ISLAMABAD: President Asif Ali Zardari on Friday swore 22 ministers into office in the first phase of a government reshuffle designed to reduce the size of the cabinet and curb public spending.
A reduction in the size of the cabinet was required under the 18th amendment to the constitution, which stipulates it should be no larger than 11 per cent of parliament, which would be a maximum of 49 members.
Most of the 22 who the president swore in are the members of Pakistan People’s Party (PPP).
The new cabinet included 18 old and four new ministers. It also included one minister of state, Hina Rabbani Khar.
The ministers who took oath were Mian Manzoor Ahmed Wattoo (Kashmir and Gilgit-Baltistan Affairs), Samina Khalid Ghurki (Environment), Chaudhry Ahmed Mukhtar (Defence), Babar Awan (Law, Justice and Parliamentary Affairs), Firdos Ashiq Awan (Information and Broadcasting), Makhdoom Shahabuddin (Textile), Raza Rabbani (Inter Provincial Coordination), Rehman Malik (Interior), Abdul Hafeez Shaikh (Finance, Revenue and Economic Affairs), Syed Khursheed Shah ( Religious Affairs), Naveed Qamar (Privatization), Makhdoom Amin Fahim (Commerce), Mir Hazar Khan Bijarani (Industries and Production), Haji Khuda Bux Rajar (Narcotics Control), Arbab Alamgir Khan (Communication), Haji Ghulam Ahmed Bilour (Railways), Shaukat Ullah (States and Frontier Regions (SAFRON)), Mir Changez Khan Jamali (Science and Technology), Sardar Al-Haaj Mohammad Umar Gorage (Postal Services), Mir Israrullah Zehri ( Food and Agriculture), Shahbaz Bhatti (Minorities), Hina Rabbani Khar (Minister of State for Foreign Affairs).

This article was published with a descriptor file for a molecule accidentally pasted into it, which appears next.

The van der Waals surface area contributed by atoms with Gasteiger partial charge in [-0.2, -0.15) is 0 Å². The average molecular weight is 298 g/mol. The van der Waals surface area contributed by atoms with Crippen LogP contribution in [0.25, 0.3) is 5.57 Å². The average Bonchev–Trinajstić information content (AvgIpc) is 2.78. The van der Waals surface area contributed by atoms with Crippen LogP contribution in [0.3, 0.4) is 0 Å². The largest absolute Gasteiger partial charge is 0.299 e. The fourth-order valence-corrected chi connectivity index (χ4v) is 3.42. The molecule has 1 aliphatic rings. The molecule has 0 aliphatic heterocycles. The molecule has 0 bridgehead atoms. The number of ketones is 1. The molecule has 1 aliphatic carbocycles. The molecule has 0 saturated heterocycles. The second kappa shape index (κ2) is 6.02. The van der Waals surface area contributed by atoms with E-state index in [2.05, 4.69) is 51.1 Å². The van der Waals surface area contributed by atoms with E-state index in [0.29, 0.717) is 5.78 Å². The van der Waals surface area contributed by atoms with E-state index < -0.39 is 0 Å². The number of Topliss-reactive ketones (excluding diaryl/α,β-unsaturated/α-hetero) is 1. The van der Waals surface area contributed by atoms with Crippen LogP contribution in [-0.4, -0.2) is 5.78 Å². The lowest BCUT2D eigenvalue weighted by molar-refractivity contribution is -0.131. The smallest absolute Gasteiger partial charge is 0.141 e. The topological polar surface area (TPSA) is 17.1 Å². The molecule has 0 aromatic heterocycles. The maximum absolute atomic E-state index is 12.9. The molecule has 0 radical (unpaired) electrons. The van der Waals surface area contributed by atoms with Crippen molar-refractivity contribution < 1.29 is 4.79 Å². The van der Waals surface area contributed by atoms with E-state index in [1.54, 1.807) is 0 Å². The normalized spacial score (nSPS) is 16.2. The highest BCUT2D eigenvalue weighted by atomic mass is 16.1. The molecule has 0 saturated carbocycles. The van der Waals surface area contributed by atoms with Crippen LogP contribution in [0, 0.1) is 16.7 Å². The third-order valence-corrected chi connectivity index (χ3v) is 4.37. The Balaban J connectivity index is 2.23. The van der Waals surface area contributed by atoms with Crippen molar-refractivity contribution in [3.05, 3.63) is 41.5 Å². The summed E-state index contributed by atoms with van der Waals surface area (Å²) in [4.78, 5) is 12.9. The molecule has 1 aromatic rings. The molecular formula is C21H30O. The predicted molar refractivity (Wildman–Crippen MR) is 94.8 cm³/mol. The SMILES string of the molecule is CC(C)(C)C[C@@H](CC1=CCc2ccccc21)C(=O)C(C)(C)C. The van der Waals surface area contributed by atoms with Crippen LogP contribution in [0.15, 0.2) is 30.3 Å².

The charge of the following ministries would remain with the prime minister: Water and Power, Human Rights, Information Technology and Telecommunication, Defence Production, Petroleum and Natural Resources, Overseas Pakistanis, Ports and Shipping, Housing and Works.
Prominent members of the previous federal cabinet who had not been included in the cabinet are Qamar Zaman Kaira, Raja Pervez Ahsraf and Nazar Mohammad Gondal.
Government officials said more cabinet ministers would be sworn into office at a later date, including members of other parties in the fractious coalition.
Each minister swore to undertake their duties “honestly” and “faithfully in accordance with the constitution” and “always in the interest of the sovereignty, integrity, solidarity, well-being and prosperity of Pakistan”.
The government was under huge domestic pressure to implement a raft of reforms, in order to head off any possible threat of a call for early elections from opposition leader and former prime minister Nawaz Sharif.